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We always say that sea trout in the ocean are opportunistic and will take almost any fly. This pattern disproves that thesis
We take two annual trips to fish for sea trout. OK, most of us take more two, but the spring and autumn summits where friends from several countries meet to fish here in Denmark are special. We have covered them before: a week of good camaraderie, good food, a wee drink now and then, lots of fly tying – and then some fishing of course.
Constants and variants
But if you come for the fishing alone, you might get a bit disappointed. Because as it is with fishing, the outcome varies. When it comes to the food and drink, the quality level is high and constant. When it comes to good mood and good friends likewise. When it comes to the quality of the fly tying... well, let's let that rest... But when it comes to the fishing the quality level is wildly varying. Fishing depends on so many factors out of control: weather, conditions during the previous season, the fish behavior, the effort made by the anglers, the locations, the presence of other anglers and much more. Sometimes we have excellent fishing. Sometimes it's OK. Sometimes it's downright miserable.
During our trip in the autumn 2016, fishing was well above average. The location was a well known one that we had visited many times before. We had even staid in the same house. The spots we fished were well known. The weather wasn't perfect, but not totally crazy either. We didn't celebrate one big fish after the other, but we did celebrate a fantastic number. Rüdiger, the guy who tied up this pattern, caught close to 40 sea trout during the week, which must be an all time high for one of these trips, and, as he said, matched what he would normally catch in a year.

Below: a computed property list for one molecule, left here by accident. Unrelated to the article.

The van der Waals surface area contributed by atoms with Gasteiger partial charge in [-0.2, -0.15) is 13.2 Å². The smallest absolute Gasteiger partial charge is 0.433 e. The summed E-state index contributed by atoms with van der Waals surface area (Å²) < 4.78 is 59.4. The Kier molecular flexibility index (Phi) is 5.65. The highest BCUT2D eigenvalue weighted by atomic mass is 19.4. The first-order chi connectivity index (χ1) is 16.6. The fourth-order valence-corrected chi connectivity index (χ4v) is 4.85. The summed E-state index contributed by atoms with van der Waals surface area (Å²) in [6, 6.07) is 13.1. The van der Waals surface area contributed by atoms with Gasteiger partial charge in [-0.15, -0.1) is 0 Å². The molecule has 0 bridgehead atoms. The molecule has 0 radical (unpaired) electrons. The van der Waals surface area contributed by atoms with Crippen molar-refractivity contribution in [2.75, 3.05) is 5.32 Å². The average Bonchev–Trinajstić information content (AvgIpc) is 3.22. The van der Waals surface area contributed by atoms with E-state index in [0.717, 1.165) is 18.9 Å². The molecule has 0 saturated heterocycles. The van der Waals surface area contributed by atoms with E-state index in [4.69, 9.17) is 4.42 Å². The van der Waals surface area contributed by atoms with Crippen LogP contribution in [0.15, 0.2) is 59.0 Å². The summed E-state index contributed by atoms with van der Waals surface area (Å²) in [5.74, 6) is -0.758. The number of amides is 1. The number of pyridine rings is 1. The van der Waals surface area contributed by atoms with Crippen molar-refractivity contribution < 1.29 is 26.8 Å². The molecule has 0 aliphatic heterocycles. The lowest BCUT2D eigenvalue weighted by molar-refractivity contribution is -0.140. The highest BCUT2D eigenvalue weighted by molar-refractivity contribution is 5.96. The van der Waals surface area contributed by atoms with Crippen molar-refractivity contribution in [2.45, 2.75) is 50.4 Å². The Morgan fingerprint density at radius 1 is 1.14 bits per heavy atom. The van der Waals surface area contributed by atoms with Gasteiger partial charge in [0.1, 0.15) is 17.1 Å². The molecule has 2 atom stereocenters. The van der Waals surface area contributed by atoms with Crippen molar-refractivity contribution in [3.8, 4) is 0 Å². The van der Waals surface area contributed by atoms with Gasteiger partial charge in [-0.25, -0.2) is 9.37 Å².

And not only the number was impressing, but also the fact that the fish were caught on one single pattern, the one shown here: the Tryggelev Terror. Tryggelev is one of the locations we frequently fish.
Rüdiger and Kai were fishing together and found fish. Not big ones, but nice fish in the 40 centimeter range – which is about 16 inches for the non-metric. That's not a big sea trout by any measure, and we like them larger... of course. But when the alternative is catching nothing, then 40 centimeters isn't bad at all. And there were a few larger fish in the roster. A couple about 50 centimeters or some 20 inches were kept for the pan.
Rüdiger literally hauled the smaller ones in. A take in almost every cast in some periods. Kai was fishing right next to him, and didn't feel a thing. Rüdiger was fishing a small, discrete fly with no major characteristics apart from a bright chartreuse head. Dubbing, teal, a bit of flash and not much to advertise itself. But it worked.
And once he gave Kai a couple to try, Kai started catching fish too. And when Henning arrived, same thing: Rüdigers fly did the trick.
We mostly say that when sea run trout are around, it's only a question of getting the fly out there, and then they will take. And it's true. In a far majority of the situations where we encounter feeding fish, they will take basically anything. Finding them and presenting the fly right is the key. Matching the hatch is secondary.
Well, not so here.
The fish were quite obviously many, they were active, visible in the water, skipping the surface and hunting. But they weren't going to take any odd fly. Rüdiger's small, neutral fly was it.
"Effective fly - easy to tie" as he says.
Rüdiger ties the fly in two versions: an olive green one and a brown one. The difference lies in the color of the dubbing. You can of course experiment with more colors.